(Weirdly, even though I know that the plot was originally developed in a comic starring Ten and Mickey, I can’t imagine Ten in “The Lodger,” either – this time because so much of the episode is about how alien the Doctor is, and Ten spent so much time trying to pretend that he knew everything about humans and could easily “pass” for one. Can you imagine Ten racing to defend Craig still shower-slick, hair in wild disarray, wielding an electric toothbrush instead of the sonic screwdriver? Or saying, “Can you hold, please? I have to eat a biscuit”? Can you imagine him being so unselfconscious about how uncool he’s being in those moments? – It is also the case that I can’t imagine him gently taking care of Craig and telling him that he’s important, either, even when Craig has no desire to travel to London let alone the stars: not Mister “Not her; she’d only hold us up” and “You’re not special, or important,” but I am actually trying to let that go, despite appearances.)

The point of all of that, though, is that I can’t quite imagine Eleven in either “Listen” or “Time Heist.” stuff about Listen )

stuff about Time Heist )
tempestsarekind: (amy eleven TARDIS)
(I wrote this a little while ago, but then school happened.)

31 August 2014

I’ve been having a lot of tag-team feelings about both Amy Pond and Eleven over the last couple of days, which are only sort of tangentially related to the season 8 premiere (they started before that, but are probably related to the fact that I’ve been thinking about “The Eleventh Hour” and how quickly I fell for these two characters).

So…Amy. I guess the thing that’s breaking my heart about her at the moment is actually a realization that I had about “The Big Bang.” In “The Eleventh Hour,” Amy comments that she went through four psychiatrists, because she “kept biting them” for saying the Doctor wasn’t real. And that’s always absolutely informed the way I’ve thought about her character – both the stubbornness of her belief, which is a theme that runs right through her character arc (remembering Rory and the Doctor back into the world, being hunted by the Minotaur for her belief in the Doctor in “The God Complex,” believing in him in “The Wedding of River Song” and making all those drawings and notes so she won’t forget her memories, setting a place for him at the table every Christmas because she believes that one day he’ll come to the door), but also the sense that Amy is the odd girl in the village, that she’s thought of as a bit mad, a bit weird, a bit unstable. And so believing in the Doctor isn’t just about him; it’s also about the fact that she has to believe in what’s going on inside her own head, that all of those things are true, that she can trust her own mind. Which is actually an issue for Amy from almost her first words on the show: “There’s a crack in my wall. Aunt Sharon says it’s just an ordinary crack, but I know it’s not…” Already we see her fears being dismissed, and Amy having to hold on to her belief in what she knows to be true.

(This adds subtext to S6’s “Night Terrors”: Amy reacts to that message from scared little George by being determined to find him, while Rory brushes it off – there’s probably nothing wrong, kids just have overactive imaginations. Even knowing that Amy’s imaginary Raggedy Doctor and the crack in her wall were always real, Rory didn’t live that ridicule and rejection like she did – twelve years, and four psychiatrists – and his first instinct is to dismiss the child’s fears, not investigate them.) [I still wish they hadn’t switched around the episode order, because “Night Terrors” sits so uncomfortably after “A Good Man Goes to War,” in which Amy and Rory have had their daughter taken from them – and yet Rory has no reaction to a scared and hurting child. The Rory of that episode is pre-Melody Rory (it was supposed to be the third episode of the season), and his attitude would make perfect sense if the episode had fallen where it was supposed to. In his childhood, nightmares were just nightmares; they were never real.]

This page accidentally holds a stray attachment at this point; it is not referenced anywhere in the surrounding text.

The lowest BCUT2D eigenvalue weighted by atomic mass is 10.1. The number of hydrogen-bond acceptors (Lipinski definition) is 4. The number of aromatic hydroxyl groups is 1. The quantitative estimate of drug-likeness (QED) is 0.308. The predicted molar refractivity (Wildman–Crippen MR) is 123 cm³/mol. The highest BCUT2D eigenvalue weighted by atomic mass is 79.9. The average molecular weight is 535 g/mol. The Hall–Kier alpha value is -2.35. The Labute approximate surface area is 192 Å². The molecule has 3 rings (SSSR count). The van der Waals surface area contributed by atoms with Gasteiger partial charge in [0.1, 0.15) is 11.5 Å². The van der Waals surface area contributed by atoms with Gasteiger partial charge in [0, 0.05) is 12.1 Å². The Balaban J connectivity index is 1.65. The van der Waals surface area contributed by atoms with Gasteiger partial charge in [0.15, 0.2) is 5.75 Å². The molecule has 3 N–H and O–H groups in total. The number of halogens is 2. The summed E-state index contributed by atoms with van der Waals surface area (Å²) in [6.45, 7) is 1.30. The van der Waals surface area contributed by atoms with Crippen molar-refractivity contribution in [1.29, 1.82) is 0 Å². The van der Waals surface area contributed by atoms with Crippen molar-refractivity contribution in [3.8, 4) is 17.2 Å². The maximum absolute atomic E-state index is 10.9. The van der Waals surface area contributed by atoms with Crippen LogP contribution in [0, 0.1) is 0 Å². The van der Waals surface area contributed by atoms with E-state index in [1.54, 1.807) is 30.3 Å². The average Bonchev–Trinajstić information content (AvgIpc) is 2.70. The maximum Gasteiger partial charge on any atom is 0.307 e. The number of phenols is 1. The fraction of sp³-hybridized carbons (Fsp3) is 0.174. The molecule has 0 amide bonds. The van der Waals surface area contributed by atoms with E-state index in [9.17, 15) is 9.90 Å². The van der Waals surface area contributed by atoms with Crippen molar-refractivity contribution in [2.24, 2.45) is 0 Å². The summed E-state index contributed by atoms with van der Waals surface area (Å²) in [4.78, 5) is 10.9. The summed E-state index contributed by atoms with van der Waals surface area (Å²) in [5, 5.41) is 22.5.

So, in “The Big Bang,” the Doctor never crash-lands in Amelia’s back garden, but she still believes stubbornly in the existence, the realness, of stars, even though they’re not visible in the sky. What struck me, when I was thinking of this episode, was how young Amelia is when she’s talking to that therapist – how quickly her aunt has decided that Amelia needs “help,” needs to be fixed. For the best of reasons, I’m sure – she says she’s worried that Amelia will grow up and fall in with “one of those star cults” – but Amelia is nevertheless a small child who hasn’t really done more than paint some stars in a painting from school, at an age when lots of kids still kind of think they can fly. And there’s so much disappointment in Aunt Sharon’s voice – “Oh, Amelia…” – when she sees that childish painting… This suggests that Amelia was put into therapy at the same age in the original-flavor, star-filled universe, after her meeting with the Doctor – when plenty of parents would still humor their child about an imaginary friend, not jump straight to professional help. I’d always sort of vaguely known that she must have seen those psychiatrists at some point during the twelve years that the Doctor was gone from her life, but I never stopped to pinpoint when that might have been. But it looks like Aunt Sharon didn’t waste any time. And even Amy’s parents, in the rebooted universe, did the same thing to her: on her wedding day, when Amy stands up and says that when she was a little girl she had an imaginary friend, only he wasn’t imaginary, her mother sighs – as if ashamed – “All those psychiatrists we took her to…” They didn’t know what to do with this little girl, so fiercely armed with her belief in something they couldn’t see or believe in, and it feels like – probably with all the love in the world – they just tried to shove all that away and make her “normal” as quickly as possible.